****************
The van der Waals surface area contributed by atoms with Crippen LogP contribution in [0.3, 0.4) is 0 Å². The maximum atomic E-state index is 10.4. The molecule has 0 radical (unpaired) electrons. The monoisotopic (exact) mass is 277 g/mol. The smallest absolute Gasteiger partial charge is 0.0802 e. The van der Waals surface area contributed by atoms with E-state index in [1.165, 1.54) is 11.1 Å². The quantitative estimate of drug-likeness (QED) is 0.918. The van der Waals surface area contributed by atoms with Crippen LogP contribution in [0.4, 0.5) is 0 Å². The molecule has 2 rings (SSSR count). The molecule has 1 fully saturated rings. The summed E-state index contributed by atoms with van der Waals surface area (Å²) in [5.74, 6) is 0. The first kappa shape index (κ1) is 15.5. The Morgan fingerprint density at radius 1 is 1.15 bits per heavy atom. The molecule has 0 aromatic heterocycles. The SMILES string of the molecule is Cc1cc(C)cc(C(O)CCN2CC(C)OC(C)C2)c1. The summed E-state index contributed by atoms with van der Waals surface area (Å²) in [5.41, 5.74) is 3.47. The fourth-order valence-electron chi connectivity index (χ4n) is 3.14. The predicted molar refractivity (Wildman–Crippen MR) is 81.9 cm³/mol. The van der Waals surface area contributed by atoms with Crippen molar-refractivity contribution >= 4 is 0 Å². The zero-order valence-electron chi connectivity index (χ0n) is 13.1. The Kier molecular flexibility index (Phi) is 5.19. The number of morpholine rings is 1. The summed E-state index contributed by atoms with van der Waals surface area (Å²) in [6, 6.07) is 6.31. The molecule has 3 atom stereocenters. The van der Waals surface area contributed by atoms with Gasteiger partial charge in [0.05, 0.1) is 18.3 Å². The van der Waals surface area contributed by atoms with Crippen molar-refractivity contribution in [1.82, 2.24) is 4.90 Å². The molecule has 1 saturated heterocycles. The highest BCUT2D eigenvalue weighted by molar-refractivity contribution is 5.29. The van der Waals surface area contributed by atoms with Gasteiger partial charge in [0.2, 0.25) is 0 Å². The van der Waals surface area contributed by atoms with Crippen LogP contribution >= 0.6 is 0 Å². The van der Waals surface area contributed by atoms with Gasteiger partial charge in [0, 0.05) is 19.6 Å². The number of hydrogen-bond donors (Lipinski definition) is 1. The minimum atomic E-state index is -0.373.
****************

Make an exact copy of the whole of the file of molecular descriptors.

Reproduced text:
The van der Waals surface area contributed by atoms with Crippen LogP contribution in [0.3, 0.4) is 0 Å². The maximum atomic E-state index is 10.4. The molecule has 0 radical (unpaired) electrons. The monoisotopic (exact) mass is 277 g/mol. The smallest absolute Gasteiger partial charge is 0.0802 e. The van der Waals surface area contributed by atoms with E-state index in [1.165, 1.54) is 11.1 Å². The quantitative estimate of drug-likeness (QED) is 0.918. The van der Waals surface area contributed by atoms with Crippen LogP contribution in [0.4, 0.5) is 0 Å². The molecule has 2 rings (SSSR count). The molecule has 1 fully saturated rings. The summed E-state index contributed by atoms with van der Waals surface area (Å²) in [5.74, 6) is 0. The first kappa shape index (κ1) is 15.5. The Morgan fingerprint density at radius 1 is 1.15 bits per heavy atom. The molecule has 0 aromatic heterocycles. The SMILES string of the molecule is Cc1cc(C)cc(C(O)CCN2CC(C)OC(C)C2)c1. The summed E-state index contributed by atoms with van der Waals surface area (Å²) in [5.41, 5.74) is 3.47. The fourth-order valence-electron chi connectivity index (χ4n) is 3.14. The predicted molar refractivity (Wildman–Crippen MR) is 81.9 cm³/mol. The van der Waals surface area contributed by atoms with Crippen molar-refractivity contribution >= 4 is 0 Å². The zero-order valence-electron chi connectivity index (χ0n) is 13.1. The Kier molecular flexibility index (Phi) is 5.19. The number of morpholine rings is 1. The summed E-state index contributed by atoms with van der Waals surface area (Å²) in [6, 6.07) is 6.31. The molecule has 3 atom stereocenters. The van der Waals surface area contributed by atoms with Gasteiger partial charge in [0.05, 0.1) is 18.3 Å². The van der Waals surface area contributed by atoms with Crippen molar-refractivity contribution in [1.82, 2.24) is 4.90 Å². The molecule has 1 saturated heterocycles. The highest BCUT2D eigenvalue weighted by molar-refractivity contribution is 5.29. The van der Waals surface area contributed by atoms with Gasteiger partial charge in [0.2, 0.25) is 0 Å². The van der Waals surface area contributed by atoms with Crippen LogP contribution >= 0.6 is 0 Å². The van der Waals surface area contributed by atoms with Gasteiger partial charge in [0, 0.05) is 19.6 Å². The number of hydrogen-bond donors (Lipinski definition) is 1. The minimum atomic E-state index is -0.373.